These days it seems like everyone knows about ‘black swans.’ Natalie Portman and Mila Kunis aside, Nassim Nicholas Taleb used it as the title for his 2007 book about “low probability, high impact” events to which, he argued, the human mind is especially vulnerable. But ‘black swans’ have an older role in debates about the philosophy of science (as Taleb, a self-described epistemologist, certainly knew) and, thus, relevance for International Relations, a discipline that often aspires to (social) scientific status.
In Karl Popper’s Logic of Scientific Discovery (1934) (a seminal work in the philosophy of science) black swans play a role in tackling the so-called ‘problem of demarcation,’ of how to tell science from pseudo-science. In response to the longstanding principle of ‘verifiability’—which held that the test of a scientific statement was whether or not it could be empirically verified – Popper proposed the principle of ‘falsifiability’ – which held that the test of a scientific statement was, instead, whether it could, in principle, be shown to be false. While verification was fine ammunition against many of the modernist mythologies of the age, it had its problems. It is almost impossible, for example, to verify many observable law-like regularities; indeed, verificationism would have us witness every apple fall from every tree before we could accept the laws of gravity as science. For Popper, the body of scientific knowledge should instead consist of those statements that have not yet been falsified; or, to use his example (and this is where swans come in): we can say scientifically that “all swans are white,” — and be content with that as the state of scientific knowledge — 1) only until we in fact discover, and, crucially, 2) because we understand in advance the possibility of discovering, that falsifying “black swan.”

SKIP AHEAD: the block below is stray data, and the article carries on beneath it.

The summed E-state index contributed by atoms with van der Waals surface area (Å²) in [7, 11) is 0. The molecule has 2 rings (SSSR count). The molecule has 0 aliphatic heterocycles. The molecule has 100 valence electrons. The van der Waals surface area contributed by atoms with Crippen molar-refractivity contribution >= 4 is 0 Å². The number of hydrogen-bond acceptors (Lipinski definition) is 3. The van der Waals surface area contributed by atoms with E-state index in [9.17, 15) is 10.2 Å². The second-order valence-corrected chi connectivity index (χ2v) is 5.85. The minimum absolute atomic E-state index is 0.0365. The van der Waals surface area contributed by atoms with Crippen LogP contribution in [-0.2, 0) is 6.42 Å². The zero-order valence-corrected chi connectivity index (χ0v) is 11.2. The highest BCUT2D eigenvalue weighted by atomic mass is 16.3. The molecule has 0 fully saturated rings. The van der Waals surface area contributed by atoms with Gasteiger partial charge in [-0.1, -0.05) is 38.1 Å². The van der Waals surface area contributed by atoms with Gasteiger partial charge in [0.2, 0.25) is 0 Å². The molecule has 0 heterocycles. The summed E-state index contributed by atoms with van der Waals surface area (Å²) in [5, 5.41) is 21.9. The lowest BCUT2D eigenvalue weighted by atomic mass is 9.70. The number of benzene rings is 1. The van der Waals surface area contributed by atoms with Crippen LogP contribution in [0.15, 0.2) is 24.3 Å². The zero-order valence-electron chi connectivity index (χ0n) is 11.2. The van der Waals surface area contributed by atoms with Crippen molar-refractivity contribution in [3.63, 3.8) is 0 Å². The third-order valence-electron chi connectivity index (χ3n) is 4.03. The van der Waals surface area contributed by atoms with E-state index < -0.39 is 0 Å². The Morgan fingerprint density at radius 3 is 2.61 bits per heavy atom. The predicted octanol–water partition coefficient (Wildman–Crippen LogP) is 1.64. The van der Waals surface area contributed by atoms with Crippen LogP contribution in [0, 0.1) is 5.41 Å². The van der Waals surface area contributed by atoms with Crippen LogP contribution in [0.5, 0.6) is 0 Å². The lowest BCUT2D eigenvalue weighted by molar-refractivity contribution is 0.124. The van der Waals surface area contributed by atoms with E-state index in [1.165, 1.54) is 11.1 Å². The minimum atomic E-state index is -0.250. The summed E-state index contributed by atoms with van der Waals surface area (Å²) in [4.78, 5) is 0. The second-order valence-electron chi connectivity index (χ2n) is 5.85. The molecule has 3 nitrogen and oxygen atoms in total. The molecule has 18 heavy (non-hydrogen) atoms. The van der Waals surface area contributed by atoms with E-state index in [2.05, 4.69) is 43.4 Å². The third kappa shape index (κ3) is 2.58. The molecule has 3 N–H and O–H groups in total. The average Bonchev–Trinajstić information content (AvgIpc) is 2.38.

Now, this is certainly an advance over shaking all the world’s apple trees before coming to a decision about Newtonian mechanics. But falsifiability has its problems too — and especially for the social sciences. As it turns out, (as Mark Blaug wrote, in an influential article) “virtually all social phenomena are stochastic in nature, in which case an adverse result implies the improbability of the hypothesis being true, not the certainty that it is false. To discard a theory after a single failure,” therefore, “amount[s] to intellectual nihilism.” As a result, it becomes a matter of some importance to determine (in the presence of adverse results) whether and when a theory or statement has been falsified.
Cue Imre Lakatos, who tried to solve this problem by looking at schools of thought or ‘research programs’ as a whole and asking whether, in general, they were ‘progressing’ or ‘degenerating.’ Because of what he termed the ‘principle of tenacity’– or “the tendency of scientists to evade falsification of their theories by the introduction of suitable ad-hoc auxiliary hypotheses” — Lakatos stipulated that “auxiliary hypotheses must advance knowledge rather than simply preserve the old theory”; they must “predict some novel, hitherto unexpected fact” and “[be] actually corroborated, giving the new theory excess empirical content over its rival” (Blaug, 1975; Vazquez, 1997). Only if a research program was ‘progressing’ could it be understood as not yet having been falsified and so ‘scientific.’